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4. 3. 2008 14:16

Remarks by Alexandr Vondra in the Stockholm Institute for Transition Economy

Dear Cecilia, Ladies and Gentlemen,

It is a real pleasure for me to address this gathering. It is symbolic to speak in the Institute for Transition Economy about the priorities of the historically first Czech EU Presidency - since this Presidency is another milestone of the Czech transition. You understand better than anyone else how long was the way Czech Republic has undergone since the fall of the iron curtain.

- In 1989, we had one of the smallest private sectors – 1,5% of the state´s GDP, economic structures were over-centralized, our production specialized on heavy industry. Civil society and local government had to be built from scratch, political system, judiciary, police and army had to go through a revolutionary transformation. We had to get rid of the totalitarian legacy and live up to the standards of a modern democracy.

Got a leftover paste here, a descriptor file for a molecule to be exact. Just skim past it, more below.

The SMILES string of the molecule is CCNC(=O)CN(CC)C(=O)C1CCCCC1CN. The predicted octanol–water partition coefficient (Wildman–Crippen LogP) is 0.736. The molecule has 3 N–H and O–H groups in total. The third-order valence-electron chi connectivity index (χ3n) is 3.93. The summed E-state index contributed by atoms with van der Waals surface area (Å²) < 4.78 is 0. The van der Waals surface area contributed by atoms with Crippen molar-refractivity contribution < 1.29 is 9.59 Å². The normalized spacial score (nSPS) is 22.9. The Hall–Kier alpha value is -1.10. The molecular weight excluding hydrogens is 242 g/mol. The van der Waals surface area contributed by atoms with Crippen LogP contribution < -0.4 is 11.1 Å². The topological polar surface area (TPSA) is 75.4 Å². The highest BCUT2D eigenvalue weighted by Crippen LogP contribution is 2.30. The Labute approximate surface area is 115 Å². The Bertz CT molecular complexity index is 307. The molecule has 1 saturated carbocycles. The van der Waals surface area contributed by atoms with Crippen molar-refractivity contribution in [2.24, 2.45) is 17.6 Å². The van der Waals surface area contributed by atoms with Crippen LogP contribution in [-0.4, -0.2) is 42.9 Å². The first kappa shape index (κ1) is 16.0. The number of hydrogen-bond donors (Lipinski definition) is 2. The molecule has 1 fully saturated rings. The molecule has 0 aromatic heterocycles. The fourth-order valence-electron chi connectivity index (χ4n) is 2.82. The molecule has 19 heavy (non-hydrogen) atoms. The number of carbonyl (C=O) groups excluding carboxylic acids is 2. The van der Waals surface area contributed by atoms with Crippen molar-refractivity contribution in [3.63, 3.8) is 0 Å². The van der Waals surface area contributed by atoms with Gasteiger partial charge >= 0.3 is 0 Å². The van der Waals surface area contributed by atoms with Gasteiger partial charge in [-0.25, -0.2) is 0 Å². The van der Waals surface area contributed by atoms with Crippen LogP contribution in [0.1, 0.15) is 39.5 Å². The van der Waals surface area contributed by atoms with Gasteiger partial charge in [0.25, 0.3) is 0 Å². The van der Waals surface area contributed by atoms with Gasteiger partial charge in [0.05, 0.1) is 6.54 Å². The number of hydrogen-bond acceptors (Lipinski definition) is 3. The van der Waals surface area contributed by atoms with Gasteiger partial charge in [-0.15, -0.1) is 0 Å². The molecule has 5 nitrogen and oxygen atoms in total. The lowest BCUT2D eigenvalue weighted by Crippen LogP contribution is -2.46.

- 18 years later, the private sector share of Czech GDP is of more than 80%, services account for more than 57% of our GDP, Czech Republic has a trade surplus of 2,2 billion Euros and with our 8% annual growth we belong to one of the quickest growing economies of the EU. We are a functionning democracy, rule of law and respect for human rights are selfunderstood, less and less differences can be seen between my country and its Western neighbors.

It is unnecessary to say, how important the European perspective was and later the EU membership in this transition process. Czech Republic is now getting ready to take over the EU Presidency in the first half of 2009 and we are closing another chapter of our past. In 2009 we will celebrate the 20th anniversary of the fall of the Iron curtain, that has enabled Western and Eastern Europe to reunite. We will also celebrate the 5th anniversary of the Big Bang enlargement that has been a great success both for the new and old member states. We would like to use the opportunity of our Presidency to commemorate that on the European level.